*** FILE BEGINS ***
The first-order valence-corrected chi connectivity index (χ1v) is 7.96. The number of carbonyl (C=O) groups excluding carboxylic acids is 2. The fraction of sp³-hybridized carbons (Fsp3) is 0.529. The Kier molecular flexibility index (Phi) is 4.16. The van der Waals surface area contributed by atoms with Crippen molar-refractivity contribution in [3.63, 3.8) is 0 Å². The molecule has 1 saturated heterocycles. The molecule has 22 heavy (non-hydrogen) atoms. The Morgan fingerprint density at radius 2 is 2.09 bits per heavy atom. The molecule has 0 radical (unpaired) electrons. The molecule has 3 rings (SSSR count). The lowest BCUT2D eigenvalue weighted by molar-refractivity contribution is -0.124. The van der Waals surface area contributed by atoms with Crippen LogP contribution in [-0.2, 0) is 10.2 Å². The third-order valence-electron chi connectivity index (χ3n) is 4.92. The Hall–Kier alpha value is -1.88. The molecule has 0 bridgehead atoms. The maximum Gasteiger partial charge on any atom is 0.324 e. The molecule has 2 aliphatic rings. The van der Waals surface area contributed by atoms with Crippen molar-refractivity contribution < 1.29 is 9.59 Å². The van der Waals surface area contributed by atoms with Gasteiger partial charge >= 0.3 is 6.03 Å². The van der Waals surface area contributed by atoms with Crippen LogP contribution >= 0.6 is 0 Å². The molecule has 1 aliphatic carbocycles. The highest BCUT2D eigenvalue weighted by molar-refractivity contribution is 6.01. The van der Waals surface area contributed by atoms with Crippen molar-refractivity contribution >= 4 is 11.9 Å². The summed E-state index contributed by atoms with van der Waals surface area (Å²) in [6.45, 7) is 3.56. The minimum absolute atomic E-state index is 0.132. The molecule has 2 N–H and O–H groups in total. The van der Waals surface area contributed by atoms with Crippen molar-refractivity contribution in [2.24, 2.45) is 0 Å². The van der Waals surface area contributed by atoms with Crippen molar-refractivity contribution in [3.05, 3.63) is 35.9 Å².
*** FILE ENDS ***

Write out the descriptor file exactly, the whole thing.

The first-order valence-corrected chi connectivity index (χ1v) is 7.96. The number of carbonyl (C=O) groups excluding carboxylic acids is 2. The fraction of sp³-hybridized carbons (Fsp3) is 0.529. The Kier molecular flexibility index (Phi) is 4.16. The van der Waals surface area contributed by atoms with Crippen molar-refractivity contribution in [3.63, 3.8) is 0 Å². The molecule has 1 saturated heterocycles. The molecule has 22 heavy (non-hydrogen) atoms. The Morgan fingerprint density at radius 2 is 2.09 bits per heavy atom. The molecule has 0 radical (unpaired) electrons. The molecule has 3 rings (SSSR count). The lowest BCUT2D eigenvalue weighted by molar-refractivity contribution is -0.124. The van der Waals surface area contributed by atoms with Crippen LogP contribution in [-0.2, 0) is 10.2 Å². The third-order valence-electron chi connectivity index (χ3n) is 4.92. The Hall–Kier alpha value is -1.88. The molecule has 0 bridgehead atoms. The maximum Gasteiger partial charge on any atom is 0.324 e. The molecule has 2 aliphatic rings. The van der Waals surface area contributed by atoms with Crippen molar-refractivity contribution < 1.29 is 9.59 Å². The van der Waals surface area contributed by atoms with Gasteiger partial charge >= 0.3 is 6.03 Å². The van der Waals surface area contributed by atoms with Crippen LogP contribution >= 0.6 is 0 Å². The molecule has 1 aliphatic carbocycles. The highest BCUT2D eigenvalue weighted by molar-refractivity contribution is 6.01. The van der Waals surface area contributed by atoms with Crippen molar-refractivity contribution >= 4 is 11.9 Å². The summed E-state index contributed by atoms with van der Waals surface area (Å²) in [6.45, 7) is 3.56. The minimum absolute atomic E-state index is 0.132. The molecule has 2 N–H and O–H groups in total. The van der Waals surface area contributed by atoms with Crippen molar-refractivity contribution in [2.24, 2.45) is 0 Å². The van der Waals surface area contributed by atoms with Crippen molar-refractivity contribution in [3.05, 3.63) is 35.9 Å².